After the power and grace of the Lord Jesus has wrought so great, refreshing blessing, the cold, barren criticism of scribes and Pharisees of Jerusalem is an example of how the deadening principle of legality is always active in strongly opposing the pure work of the grace of God. They challenge the Lord Himself directly, not simply disciples, but being incensed against Him because He did not require His disciples to conform to Jewish tradition by the washing of their hands before eating. This they considered a binding religious tradition, whether men's hands were clean or not.
For they transgressed the commandment of God by their tradition. He does not refer to the washing of hands, however, for this was a mere empty decree hardly worth speaking of: but He does reprove a tradition of theirs that boldly made void the commandment of God. To honour father and mother was one of the initial ten commandments. Yet the Jews had concocted a tradition that allowed a son or daughter to say that some resource he had by which he could relieve the need of his parents was "Corban," that is, a gift devoted to God, and by this subterfuge to avoid helping his parents. Edersheim says that this was commonly done though the money was not actually given to the temple service at all, and that the Jewish elders had officials ruled that a declaration of this kind nullified one's obligation to his parents.
This was plain despising of the word of God, and the Lord does not hesitate to call the Pharisees hypocrites, quoting from Isaiah 29:13 as to men's mouths and lips outwardly honouring God while their hearts were far from Him. Their warship was vain, for their doctrines were merely the commandments of men. Their insensibility to the seriousness of this condition makes this the more painful.
Yet not only the Pharisees, but the crowd is in need of the word that He now declares. Calling them to Him, He urges them to hear and understand that it is not what goes into a man's mouth that defiles him, but what proceeds out of his mouth. By eating material things, no-one is defiled spiritually. If something is not good for one's physical health, that is a different matter. But the things that come from one's mouth indicate what is actually in the heart: if things morally corrupt come from the mouth, these certainly defile the man.
The disciples report to the Lord that the Pharisees had taken offence at what He had said. But the solemn truth of it is not to be in any way watered down. If the truth offends, it is because one prefers falsehood to truth. The Lord's reply is most decisive and incisive. Every plant which His heavenly Father had not planted would be rooted up. Enemies of the truth are not the planting of the Father. They may be very meticulous about religious tradition, get in heart thoroughly Opposed to God.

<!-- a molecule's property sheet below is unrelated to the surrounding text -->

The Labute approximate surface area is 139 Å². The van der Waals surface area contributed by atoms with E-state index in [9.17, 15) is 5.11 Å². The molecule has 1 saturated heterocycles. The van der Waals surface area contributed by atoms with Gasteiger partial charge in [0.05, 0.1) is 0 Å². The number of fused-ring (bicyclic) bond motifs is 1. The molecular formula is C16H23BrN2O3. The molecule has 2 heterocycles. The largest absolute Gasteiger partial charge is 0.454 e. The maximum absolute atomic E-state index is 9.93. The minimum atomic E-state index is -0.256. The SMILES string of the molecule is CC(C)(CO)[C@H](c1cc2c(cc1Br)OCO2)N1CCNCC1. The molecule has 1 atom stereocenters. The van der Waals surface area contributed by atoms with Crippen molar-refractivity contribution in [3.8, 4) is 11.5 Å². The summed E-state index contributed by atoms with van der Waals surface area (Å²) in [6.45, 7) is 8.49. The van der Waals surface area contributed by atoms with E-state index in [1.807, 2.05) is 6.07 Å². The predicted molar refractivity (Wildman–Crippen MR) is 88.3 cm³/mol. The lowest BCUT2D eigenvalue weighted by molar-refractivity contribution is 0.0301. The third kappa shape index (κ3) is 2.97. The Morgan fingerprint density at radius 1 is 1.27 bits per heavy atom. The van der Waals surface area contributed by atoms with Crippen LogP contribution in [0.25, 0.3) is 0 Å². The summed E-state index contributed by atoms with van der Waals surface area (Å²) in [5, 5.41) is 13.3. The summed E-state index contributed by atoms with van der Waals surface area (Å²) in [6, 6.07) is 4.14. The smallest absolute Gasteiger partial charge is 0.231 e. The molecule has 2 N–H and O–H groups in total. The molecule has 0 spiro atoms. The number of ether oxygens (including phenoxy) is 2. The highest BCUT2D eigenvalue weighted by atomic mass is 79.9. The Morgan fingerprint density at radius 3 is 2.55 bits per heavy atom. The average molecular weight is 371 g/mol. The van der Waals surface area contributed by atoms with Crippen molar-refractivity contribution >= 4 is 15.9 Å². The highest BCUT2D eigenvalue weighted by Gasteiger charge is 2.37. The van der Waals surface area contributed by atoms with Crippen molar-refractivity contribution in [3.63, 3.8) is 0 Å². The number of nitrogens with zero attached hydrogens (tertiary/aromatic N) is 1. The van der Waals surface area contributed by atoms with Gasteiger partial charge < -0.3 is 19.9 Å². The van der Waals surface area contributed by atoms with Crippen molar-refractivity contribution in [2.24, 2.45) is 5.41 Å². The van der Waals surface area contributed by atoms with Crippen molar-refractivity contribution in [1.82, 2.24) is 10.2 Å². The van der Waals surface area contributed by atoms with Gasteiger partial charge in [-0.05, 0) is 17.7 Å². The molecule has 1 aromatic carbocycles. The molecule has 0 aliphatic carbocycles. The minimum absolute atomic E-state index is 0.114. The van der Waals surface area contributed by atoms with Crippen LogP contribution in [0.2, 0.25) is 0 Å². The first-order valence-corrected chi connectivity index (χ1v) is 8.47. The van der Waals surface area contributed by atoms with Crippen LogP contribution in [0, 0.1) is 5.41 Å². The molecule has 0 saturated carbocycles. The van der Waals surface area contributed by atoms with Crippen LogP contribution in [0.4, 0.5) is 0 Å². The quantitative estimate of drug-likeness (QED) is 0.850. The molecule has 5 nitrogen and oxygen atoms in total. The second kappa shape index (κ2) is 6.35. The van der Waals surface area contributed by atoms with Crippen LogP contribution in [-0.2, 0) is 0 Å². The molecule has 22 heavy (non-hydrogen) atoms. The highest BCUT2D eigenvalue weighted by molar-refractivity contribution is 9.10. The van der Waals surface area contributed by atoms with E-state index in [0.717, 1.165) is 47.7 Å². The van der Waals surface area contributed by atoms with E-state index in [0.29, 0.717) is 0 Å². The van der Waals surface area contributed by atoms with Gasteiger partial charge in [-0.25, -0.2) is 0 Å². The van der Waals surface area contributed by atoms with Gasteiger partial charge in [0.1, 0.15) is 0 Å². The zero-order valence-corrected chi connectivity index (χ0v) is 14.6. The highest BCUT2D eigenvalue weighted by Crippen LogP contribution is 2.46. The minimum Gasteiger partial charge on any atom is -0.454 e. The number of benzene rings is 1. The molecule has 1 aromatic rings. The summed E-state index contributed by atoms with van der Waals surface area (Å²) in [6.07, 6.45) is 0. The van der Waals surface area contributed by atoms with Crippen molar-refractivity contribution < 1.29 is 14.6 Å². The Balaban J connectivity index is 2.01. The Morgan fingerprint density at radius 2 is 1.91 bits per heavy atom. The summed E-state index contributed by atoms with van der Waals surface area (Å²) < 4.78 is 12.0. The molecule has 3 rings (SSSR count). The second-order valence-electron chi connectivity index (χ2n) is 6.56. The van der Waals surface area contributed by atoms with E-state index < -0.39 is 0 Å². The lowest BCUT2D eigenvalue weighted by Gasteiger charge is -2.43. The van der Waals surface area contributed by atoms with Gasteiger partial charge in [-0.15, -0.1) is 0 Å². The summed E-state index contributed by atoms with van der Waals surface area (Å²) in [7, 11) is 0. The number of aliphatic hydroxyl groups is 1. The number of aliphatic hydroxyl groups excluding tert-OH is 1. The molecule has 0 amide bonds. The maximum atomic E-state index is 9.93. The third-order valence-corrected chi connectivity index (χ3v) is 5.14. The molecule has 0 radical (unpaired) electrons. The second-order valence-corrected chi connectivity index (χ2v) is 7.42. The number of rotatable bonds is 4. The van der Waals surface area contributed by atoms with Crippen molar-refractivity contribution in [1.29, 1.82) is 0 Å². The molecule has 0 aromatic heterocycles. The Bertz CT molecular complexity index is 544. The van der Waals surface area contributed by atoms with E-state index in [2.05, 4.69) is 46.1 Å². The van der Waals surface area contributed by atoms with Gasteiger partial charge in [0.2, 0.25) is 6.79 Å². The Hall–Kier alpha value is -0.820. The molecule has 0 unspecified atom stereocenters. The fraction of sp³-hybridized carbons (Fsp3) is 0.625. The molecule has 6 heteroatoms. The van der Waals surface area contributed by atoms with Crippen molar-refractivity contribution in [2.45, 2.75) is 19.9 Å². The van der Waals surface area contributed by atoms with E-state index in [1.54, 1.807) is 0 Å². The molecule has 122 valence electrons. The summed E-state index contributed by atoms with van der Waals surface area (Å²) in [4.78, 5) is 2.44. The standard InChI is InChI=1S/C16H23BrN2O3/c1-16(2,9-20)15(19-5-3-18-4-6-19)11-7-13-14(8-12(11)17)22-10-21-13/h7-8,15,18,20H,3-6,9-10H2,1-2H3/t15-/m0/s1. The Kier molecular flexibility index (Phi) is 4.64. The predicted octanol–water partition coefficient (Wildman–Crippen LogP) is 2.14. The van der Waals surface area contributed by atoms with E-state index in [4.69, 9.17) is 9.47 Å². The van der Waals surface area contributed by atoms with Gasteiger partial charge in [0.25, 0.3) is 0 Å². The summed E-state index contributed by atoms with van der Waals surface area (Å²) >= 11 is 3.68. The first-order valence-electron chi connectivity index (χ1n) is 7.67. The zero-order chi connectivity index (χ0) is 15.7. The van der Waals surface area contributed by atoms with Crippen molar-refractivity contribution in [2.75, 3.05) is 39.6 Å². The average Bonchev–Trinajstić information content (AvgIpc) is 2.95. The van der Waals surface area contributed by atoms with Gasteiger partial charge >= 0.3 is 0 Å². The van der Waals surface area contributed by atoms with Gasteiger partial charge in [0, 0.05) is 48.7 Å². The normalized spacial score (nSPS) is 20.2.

"Let them alone." He says,--terrible sentence from the lips of the Son of God! Yet if men want this haughty independence, God may let them alone to indulge the folly of their choice, with no restraining of His wise and loving hand, of which the believer feels the need, and appreciates. "Blind leaders of the blind" is a striking and appropriate designation. They will fall into the ditch, and those who blindly follow them will do the same. This is warning enough not to follow such men. The leaders of course are the most solemnly responsible. but others are responsible for allowing themselves to be led.
Peter however thinks of verse 11 as a parable, and asks for an explanation. This is painful ignorance, as the Lord tells him, but he is not alone, for there are many Christians who consider only externals, and forget that the real index of what is defiling is that which one allows to proceed out of his mouth. For these come from the heart., which is the source of evil thoughts, murders, adulteries, fornications, thefts, false witness, blasphemies. It may not be that every one of these is always expressed from the mouth before the act takes place; but every one proceeds from the heart, which commonly expresses itself in the words of the mouth. If the mouth expresses hatred, this is the principle of murder (1 John 3:15). One who is adulterous will usually betray it by corrupt language. A thief will likely express himself covetously. Wisely indeed does Proverbs 4:23 tell us, "Keep thy heart more then anything that is guarded, for out of it are the issues of life" (J.N.D. trans.). The Lord then closes the subject with the declaration that to eat with unwashed hands does not defile a man.